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United States Department of Agriculture

Agricultural Research Service

Title: Hypoxia-Inducible Factor-1 Activation by (-) Epicatechin Gallate: Potential Adverse Effects of Cancer Chemoprevention with High-Dose Green Tea Extract

Authors
item Zhou, Yu-Dong - UNIVERSITY OF MISSISSIPPI
item Kim, Yong-Pil - UNIVERSITY OF MISSISSIPPI
item Li, Xing-Cong - UNIVERSITY OF MISSISSIPPI
item BAERSON, SCOTT
item Agarwal, Ameeta - UNIVERSITY OF MISSISSIPPI
item Hodges, Tyler - UNIVERSITY OF MISSISSIPPI
item Ferreira, Daneel - UNIVERSITY OF MISSISSIPPI
item Nagle, Dale - UNIVERSITY OF MISSISSIPPI

Submitted to: Journal of Natural Products
Publication Type: Peer Reviewed Journal
Publication Acceptance Date: September 18, 2004
Publication Date: December 4, 2004
Citation: Zhou, Y., Kim, Y., Li, X., Baerson, S.R., Agarwal, A.K., Hodges, T.W., Ferreira, D., Nagle, D.G. 2004. Hypoxia-inducible factor-1 activation by (-)- epicatechin gallate: potential adverse effects of cancer chemoprevention with high-dose green tea extract. Journal of Natural Products. 67:2063-2069.

Interpretive Summary: Plant natural products have for many years been viewed as an important source for new anticancer treatments. Recently, extracts from the plant Camillia sinesis, which is the source for green and black tea leaves, have been touted as a potential chemopreventative treatment. Tea leaves are a rich source of chemicals known as catechins, which have been proposed to be responsible for the anticancer properties of Camillia sinesis extracts. Although laboratory and some epidemiological studies have strongly supported the benefits of Camillia sinesis extracts, other epidemiological studies have failed to show a clear correlation with chemoprevention. In this study it is demonstrated that certain molecular targets associated with advanced tumorogenesis are actually stimulated by one specific catechin found in green tea, known as (-)-epicatechin-3-gallate (ECG). ECG was found to increase the levels of HIF-1alpha, an important regulatory protein which activates a network of genes that promote tumor development in humans. Although ECG is not known to be carcinogenic, it may promote the growth of tumors once they have been initiated. Thus, the utility of Camillia sinesis extracts as a chemopreventative treatment may be undermined by the presence of compounds such as ECG which may actually help promote tumor progression.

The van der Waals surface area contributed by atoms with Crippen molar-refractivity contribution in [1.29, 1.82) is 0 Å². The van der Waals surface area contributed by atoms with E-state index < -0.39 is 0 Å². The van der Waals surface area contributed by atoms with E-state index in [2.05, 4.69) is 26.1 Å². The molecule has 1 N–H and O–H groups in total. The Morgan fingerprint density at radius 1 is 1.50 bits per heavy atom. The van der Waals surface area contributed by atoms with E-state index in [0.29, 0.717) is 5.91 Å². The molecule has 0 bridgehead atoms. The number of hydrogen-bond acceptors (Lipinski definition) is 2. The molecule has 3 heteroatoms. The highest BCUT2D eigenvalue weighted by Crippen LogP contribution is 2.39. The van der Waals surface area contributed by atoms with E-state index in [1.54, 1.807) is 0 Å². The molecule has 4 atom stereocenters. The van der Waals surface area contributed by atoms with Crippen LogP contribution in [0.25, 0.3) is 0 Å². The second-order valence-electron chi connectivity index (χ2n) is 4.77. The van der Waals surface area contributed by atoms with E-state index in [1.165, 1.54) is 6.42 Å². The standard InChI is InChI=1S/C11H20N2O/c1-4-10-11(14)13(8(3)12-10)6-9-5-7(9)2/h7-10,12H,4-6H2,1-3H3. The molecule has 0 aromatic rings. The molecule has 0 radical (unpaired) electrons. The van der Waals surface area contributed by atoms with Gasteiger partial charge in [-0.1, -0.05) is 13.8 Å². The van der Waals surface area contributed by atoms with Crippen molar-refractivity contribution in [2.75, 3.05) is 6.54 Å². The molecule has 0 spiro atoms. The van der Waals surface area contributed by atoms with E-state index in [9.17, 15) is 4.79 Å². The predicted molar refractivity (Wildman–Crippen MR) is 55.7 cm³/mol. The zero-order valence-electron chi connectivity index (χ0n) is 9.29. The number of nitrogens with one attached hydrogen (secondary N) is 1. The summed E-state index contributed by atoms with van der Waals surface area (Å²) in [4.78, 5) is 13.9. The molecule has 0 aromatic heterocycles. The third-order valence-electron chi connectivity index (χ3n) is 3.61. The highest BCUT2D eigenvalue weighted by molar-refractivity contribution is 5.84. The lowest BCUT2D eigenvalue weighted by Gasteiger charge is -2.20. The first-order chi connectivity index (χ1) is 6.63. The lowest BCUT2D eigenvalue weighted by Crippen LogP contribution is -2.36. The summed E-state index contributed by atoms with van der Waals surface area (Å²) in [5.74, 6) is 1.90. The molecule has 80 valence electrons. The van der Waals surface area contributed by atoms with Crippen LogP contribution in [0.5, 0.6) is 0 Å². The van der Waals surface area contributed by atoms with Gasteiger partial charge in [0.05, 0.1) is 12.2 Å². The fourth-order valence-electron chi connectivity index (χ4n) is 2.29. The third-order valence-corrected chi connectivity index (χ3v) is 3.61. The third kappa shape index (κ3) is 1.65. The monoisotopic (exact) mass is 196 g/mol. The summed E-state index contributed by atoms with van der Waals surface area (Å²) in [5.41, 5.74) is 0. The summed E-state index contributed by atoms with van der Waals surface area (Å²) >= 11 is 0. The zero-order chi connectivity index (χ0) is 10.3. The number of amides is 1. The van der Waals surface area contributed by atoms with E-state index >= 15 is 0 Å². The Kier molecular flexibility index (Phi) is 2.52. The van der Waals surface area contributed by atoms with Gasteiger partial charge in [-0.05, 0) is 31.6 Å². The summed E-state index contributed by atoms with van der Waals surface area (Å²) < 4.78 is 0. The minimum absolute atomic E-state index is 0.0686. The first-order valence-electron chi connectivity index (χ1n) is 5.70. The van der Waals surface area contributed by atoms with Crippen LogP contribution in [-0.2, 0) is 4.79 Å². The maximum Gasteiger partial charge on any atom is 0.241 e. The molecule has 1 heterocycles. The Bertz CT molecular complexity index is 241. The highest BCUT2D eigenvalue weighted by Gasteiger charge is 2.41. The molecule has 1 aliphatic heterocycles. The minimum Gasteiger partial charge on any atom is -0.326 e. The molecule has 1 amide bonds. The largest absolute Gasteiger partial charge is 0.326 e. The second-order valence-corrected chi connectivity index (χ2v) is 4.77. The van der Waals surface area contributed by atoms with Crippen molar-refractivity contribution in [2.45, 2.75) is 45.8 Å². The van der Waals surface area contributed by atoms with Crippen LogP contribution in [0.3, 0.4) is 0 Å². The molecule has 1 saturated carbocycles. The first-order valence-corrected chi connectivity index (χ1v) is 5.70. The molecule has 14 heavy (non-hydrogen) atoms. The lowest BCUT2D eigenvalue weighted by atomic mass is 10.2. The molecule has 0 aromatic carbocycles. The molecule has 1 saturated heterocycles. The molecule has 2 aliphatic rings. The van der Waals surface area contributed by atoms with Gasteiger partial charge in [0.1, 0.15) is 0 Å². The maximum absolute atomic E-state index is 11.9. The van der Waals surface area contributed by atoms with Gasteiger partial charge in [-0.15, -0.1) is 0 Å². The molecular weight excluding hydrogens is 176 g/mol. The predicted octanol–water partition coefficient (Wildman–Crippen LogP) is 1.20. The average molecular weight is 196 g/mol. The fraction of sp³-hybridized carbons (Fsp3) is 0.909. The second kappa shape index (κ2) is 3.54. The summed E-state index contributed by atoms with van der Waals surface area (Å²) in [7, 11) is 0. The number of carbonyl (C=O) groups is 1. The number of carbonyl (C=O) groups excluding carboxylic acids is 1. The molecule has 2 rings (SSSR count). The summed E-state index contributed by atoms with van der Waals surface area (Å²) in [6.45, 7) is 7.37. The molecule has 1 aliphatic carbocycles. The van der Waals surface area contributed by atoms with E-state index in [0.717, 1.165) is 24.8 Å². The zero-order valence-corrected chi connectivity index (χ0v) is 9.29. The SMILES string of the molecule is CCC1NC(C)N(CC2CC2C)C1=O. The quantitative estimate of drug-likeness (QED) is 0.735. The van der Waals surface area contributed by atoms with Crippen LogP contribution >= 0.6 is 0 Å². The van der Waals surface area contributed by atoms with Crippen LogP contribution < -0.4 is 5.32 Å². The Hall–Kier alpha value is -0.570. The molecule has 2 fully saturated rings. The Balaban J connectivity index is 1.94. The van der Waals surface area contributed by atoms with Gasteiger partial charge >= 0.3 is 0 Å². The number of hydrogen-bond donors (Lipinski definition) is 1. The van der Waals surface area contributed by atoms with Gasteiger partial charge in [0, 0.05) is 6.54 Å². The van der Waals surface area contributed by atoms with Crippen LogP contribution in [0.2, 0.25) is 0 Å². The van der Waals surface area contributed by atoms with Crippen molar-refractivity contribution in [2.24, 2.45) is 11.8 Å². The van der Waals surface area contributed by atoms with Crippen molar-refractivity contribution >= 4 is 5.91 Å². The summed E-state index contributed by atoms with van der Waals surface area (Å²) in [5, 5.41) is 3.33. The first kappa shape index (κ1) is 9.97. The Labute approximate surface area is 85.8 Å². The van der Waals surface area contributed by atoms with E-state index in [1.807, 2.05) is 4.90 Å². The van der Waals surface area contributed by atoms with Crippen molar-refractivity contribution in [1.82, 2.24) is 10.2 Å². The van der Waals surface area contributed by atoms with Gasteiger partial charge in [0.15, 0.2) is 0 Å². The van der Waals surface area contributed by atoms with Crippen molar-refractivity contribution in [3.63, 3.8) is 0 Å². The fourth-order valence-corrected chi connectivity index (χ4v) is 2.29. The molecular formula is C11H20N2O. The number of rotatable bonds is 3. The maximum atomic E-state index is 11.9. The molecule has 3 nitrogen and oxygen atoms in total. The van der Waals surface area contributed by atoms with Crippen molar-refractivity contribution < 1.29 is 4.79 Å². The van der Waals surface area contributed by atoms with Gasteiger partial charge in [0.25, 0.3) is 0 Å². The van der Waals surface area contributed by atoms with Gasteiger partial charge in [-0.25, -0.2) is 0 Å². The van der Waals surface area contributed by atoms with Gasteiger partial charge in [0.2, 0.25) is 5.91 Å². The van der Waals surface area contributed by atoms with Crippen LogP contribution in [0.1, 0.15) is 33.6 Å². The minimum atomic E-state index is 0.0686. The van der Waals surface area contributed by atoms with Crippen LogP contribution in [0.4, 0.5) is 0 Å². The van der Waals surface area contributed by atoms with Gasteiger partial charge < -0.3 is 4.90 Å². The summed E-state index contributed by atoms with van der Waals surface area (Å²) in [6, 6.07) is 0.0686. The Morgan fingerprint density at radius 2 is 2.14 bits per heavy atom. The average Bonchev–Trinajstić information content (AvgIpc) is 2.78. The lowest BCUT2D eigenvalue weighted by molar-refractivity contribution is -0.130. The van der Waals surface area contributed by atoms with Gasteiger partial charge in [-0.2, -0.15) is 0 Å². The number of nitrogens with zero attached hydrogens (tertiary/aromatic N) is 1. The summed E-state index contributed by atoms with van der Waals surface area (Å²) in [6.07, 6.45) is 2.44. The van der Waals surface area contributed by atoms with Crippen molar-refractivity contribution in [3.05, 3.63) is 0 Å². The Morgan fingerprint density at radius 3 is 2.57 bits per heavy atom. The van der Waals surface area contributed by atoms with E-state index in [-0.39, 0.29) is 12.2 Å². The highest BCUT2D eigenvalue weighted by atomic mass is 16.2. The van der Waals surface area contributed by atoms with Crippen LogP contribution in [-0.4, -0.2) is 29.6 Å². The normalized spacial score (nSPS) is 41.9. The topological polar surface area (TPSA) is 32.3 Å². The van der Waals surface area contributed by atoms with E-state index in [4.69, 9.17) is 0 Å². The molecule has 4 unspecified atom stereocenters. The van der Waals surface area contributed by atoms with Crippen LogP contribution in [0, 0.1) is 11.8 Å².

Technical Abstract: Hypoxia-inducible factor-1 (HIF-1) is a transcription factor that induces oxygen-regulated genes in response to reduced oxygen conditions (hypoxia). Expression of the oxygen regulated HIF-1alpha subunit correlates positively with advanced disease stages and poor prognosis in cancer patients. Green tea catechins are polyphenolic compounds believed to be responsible for the cancer chemopreventive activities of green tea. We have found that (-)-epicatechin-3-gallate (ECG), one of the major green tea catechins, strongly activates HIF-1 in T47D human breast carcinoma cells. Among the green tea catechins tested, ECG demonstrated the strongest HIF-1 inducing activity and the other 3-gallate moiety containing catechin (-)-epigallocatechin-3-gallate (EGCG) was significantly less active. However, in the in vitro system studied, EGCG is relatively unstable. The catechin ECG also increases the expression of HIF-1 target genes including glut-1, VEGF, and p21waf1/cip1. In T47D cells, ECG induces nuclear HIF-1alpha protein without affecting HIF-1alpha mRNA. Further, both the induction of HIF-1alpha protein and activation of HIF-1 by ECG can be blocked by iron and ascorbate, suggesting that one mechanism used by ECG to activate HIF-1 is through the chelation of iron. In summary, our results suggest that cancer chemoprevention with high dose green tea extracts may exert the opposite effect - promoting tumor cell survival through HIF-1 activation.

Last Modified: 8/19/2014
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